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Uncovering fraud in the supply chain is a detective story. Meet the detectives

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19 Oct 2020

Home > News > Uncovering fraud in the supply chain is a detective story. Meet the detectives

Picture a career in banking or finance and you may think of sharp suits, executive lunches and high-rise city offices. But there’s an army of people, behind the scenes, keeping your money and investments safe by investigating financial fraud.

Unfortunately, fraud is rife in the supply chain resulting in money laundering, non-existent goods, product tampering, false identities and more. So how do we fight bribery, fraud and corruption? Our experts Jamie Brown, Faith Bhaseen and Charlotte Hui explain.

Jamie, as Head of Fraud Intelligence and Investigations at Standard Chartered, you’re an expert in forensic accounting. What does that mean?

Jamie: It can mean different things to different people under different circumstances. It can be the analysis of a firm’s financial statements to identify red flags or it might be reading and analysing customer banking transactions, understanding what they mean and deciphering where that information can lead you.

For example, you can pinpoint a person at a place and time using their finances. If you use your card at a local store, I can place your card at that place and time, which likely means you were there too. This can be helpful if, for example, you live in the UK and use your card in a local shop, but the same card is then used in another part of the world at a similar time. Obviously from a fraud perspective this would be suspicious.

Financial analysis is a vital part of many criminal investigations now, and it can open new avenues. From a business perspective, we look at a lot of large companies and read lots of information from their annual accounts. Do their receivables go up, but their cash balance doesn’t move? Does their cash balance go up, but their interest income doesn’t move? There are lots of anomalies and red flags that are important. And we are currently trying to establish a system where we can proactively spot those red flags before the fraud happens.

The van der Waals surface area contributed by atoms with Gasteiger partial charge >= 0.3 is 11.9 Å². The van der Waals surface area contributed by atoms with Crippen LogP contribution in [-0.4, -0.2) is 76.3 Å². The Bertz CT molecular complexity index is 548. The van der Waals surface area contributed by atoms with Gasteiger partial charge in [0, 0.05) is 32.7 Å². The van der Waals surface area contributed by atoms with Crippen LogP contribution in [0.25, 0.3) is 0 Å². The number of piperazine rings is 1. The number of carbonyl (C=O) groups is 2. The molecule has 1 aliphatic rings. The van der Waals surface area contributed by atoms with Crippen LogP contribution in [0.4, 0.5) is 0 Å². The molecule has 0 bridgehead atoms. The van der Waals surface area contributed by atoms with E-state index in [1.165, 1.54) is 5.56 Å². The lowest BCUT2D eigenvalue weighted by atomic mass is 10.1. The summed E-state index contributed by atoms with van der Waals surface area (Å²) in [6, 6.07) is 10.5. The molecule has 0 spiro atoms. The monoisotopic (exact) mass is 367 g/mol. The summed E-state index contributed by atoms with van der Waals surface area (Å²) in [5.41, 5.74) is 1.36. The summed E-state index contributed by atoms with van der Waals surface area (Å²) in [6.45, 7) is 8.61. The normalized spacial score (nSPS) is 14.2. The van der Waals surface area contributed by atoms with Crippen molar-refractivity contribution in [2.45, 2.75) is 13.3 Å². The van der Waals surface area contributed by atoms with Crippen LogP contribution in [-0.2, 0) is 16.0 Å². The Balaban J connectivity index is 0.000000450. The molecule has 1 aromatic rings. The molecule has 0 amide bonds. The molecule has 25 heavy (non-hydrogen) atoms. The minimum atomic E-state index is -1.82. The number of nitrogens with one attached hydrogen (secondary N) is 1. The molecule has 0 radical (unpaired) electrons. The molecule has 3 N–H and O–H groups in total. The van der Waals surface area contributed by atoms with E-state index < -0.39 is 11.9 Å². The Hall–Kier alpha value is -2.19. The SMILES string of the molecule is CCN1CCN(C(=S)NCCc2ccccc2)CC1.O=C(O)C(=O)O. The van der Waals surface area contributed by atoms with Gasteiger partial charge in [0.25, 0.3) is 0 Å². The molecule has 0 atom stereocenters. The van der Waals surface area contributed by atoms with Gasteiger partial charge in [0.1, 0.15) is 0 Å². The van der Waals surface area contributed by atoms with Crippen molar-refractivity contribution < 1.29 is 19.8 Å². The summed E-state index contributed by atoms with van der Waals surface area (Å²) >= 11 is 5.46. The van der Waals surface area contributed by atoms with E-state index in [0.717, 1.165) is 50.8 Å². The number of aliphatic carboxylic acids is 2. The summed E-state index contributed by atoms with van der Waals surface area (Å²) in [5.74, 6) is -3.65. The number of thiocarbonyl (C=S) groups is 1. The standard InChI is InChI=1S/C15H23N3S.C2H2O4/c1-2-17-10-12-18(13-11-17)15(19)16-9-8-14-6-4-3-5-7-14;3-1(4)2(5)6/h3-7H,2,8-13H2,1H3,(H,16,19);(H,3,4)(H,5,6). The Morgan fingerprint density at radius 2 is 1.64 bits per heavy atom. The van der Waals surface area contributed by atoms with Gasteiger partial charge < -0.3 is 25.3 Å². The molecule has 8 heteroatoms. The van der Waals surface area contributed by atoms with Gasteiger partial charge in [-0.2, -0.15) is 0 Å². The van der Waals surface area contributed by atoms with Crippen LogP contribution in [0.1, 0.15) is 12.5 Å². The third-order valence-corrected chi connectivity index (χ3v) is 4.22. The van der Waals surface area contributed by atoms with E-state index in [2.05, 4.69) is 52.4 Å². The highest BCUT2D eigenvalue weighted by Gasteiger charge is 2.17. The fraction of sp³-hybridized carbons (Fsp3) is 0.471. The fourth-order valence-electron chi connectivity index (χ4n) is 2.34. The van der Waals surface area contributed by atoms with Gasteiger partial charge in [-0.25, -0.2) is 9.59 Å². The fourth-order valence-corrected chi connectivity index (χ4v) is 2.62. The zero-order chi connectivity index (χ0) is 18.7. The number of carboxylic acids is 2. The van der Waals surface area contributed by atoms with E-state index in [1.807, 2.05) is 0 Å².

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Why do you do your job and why is it important?

Jamie: I’ll give you a real-life example. I sit in an office in London and, one day, we helped an elderly lady who was not even a client of SCB. She had sent GBP80,000 to Hong Kong because she thought she was making an investment, but instead, was tricked out of her life savings. That’s awful, right? When you see the human cost, you want to do all you can to help

We must never lose sight of the humans. AI and machine learning and statistics and all the other amazing tools we use don’t excite me in and of themselves, it’s what they can tell me that excites me How we use those tools to identify and stop the frauds, or to take the money from the fraudsters and give it back to the victims is the exciting part.

“Fraud is about humans, not numbers on a spreadsheet.”

Jamie Brown
Head of Fraud Intelligence and Investigations at Standard Chartered

Additionally, if we can stop the horrible things connected to fraud, people losing their life savings, organized crime gangs who are connected to other horrible crimes such as wildlife being illegally traded and human trafficking, which is insidiously evil, by seizing the money connected to it, then brilliant. I want to do that.

However, on an individual level it is about getting money back to the people who have been defrauded. Fraud is about humans, not numbers on a spreadsheet. It comes back to that elderly lady who nearly lost everything, we got her money back to her, but that could have been my Mum, or yours. For me, what happened to her was simply not acceptable.